I love you, Turtle. I loved you from the moment I saw you at my first ultrasound and love you more everyday. You’ve changed my life in inexplicable ways and I’m honored to be your mommy. Happy first birthday, my darling baby.
Love you always,
30 Days of Pictures: Day 23
Day 23: A picture of my favorite book
This is an easy one. I know I’m not unique in this, but my favorite book is The Catcher in the Rye. Mr. Wetzel, my 11th grade English teacher had us read all of the “controversial” books, including Huckleberry Finn and The Scarlet Letter. I loved them all, but Catcher left a special place in my heart. I think much of it had to do with how passionately Mr. Wetzel taught this book — it was clear that it spoke to him when he’d first read it some 30+ years ago. But it also had to do with how much angst Holden had for the world…it’s something I related to, again, not unlike the millions of people who’ve also read Catcher.
I make a point of reading The Catcher in the Rye annually, usually in early summer. It’s a tradition originally suggested by Mr. Wetzel; he said we’d find something new and relatable every time we read it, and he was right.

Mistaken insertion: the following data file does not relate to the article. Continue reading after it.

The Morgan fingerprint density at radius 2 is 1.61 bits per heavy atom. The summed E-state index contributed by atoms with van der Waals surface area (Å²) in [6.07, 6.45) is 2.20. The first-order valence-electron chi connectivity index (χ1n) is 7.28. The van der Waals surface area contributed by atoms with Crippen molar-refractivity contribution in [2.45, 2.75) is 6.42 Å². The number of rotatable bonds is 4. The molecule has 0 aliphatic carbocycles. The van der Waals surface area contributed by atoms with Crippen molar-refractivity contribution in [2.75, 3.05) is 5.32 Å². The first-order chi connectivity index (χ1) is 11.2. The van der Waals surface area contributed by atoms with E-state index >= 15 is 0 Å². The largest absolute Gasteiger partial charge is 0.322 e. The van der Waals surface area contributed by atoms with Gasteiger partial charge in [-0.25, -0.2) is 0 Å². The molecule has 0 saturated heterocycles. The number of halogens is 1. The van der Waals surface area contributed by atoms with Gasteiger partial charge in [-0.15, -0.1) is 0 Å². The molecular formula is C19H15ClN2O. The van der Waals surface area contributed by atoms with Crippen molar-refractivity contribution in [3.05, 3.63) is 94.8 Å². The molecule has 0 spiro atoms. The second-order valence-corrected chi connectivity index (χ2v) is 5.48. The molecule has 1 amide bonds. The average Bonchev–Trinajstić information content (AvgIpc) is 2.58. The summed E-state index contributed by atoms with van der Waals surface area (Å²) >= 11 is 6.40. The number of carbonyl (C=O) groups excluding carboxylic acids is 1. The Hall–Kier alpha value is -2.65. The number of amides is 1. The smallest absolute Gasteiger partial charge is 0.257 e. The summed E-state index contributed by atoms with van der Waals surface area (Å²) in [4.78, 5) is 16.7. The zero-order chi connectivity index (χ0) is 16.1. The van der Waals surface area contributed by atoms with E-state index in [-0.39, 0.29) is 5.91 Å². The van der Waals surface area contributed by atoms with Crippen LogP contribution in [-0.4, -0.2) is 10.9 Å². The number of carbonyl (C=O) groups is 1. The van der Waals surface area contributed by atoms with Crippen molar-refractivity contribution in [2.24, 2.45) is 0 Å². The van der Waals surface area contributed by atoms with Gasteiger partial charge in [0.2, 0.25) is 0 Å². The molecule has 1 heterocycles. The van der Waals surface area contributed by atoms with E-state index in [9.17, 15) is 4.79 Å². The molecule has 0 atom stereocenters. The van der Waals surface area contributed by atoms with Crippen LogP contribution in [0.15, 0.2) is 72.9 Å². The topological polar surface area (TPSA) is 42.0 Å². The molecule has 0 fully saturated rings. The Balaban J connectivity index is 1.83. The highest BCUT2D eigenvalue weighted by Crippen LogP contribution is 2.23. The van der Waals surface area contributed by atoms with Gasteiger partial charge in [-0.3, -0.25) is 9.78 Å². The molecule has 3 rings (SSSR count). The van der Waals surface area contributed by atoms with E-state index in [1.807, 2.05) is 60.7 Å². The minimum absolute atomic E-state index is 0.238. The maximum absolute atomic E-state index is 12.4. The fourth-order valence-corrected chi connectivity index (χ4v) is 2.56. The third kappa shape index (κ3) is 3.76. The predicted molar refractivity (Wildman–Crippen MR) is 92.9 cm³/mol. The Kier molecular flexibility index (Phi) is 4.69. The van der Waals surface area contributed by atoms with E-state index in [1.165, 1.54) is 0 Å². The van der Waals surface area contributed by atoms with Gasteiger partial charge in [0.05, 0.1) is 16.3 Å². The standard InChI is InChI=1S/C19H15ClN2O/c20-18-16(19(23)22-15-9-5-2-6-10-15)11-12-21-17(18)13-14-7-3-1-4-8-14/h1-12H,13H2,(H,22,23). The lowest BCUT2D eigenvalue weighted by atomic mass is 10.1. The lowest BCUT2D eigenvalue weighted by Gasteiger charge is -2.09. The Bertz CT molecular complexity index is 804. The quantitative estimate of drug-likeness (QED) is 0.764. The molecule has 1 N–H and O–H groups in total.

30 Days of Pictures: Day 18
Day 18: A picture of my biggest insecurity
If you’re near my age, you’ll remember the infamous “Bee Girl” from Blind Melon’s No Rain video. The overall premise is this little bee girl is laughed at after performing her tap routine and spends the rest of the video tapping through the city, trying to find someone who will watch. Finally, she opens a gate to find a group of “bee people” all dancing joyfully in a field. She discovers she’s not alone — there are people in the world a) like her and b) who understand her.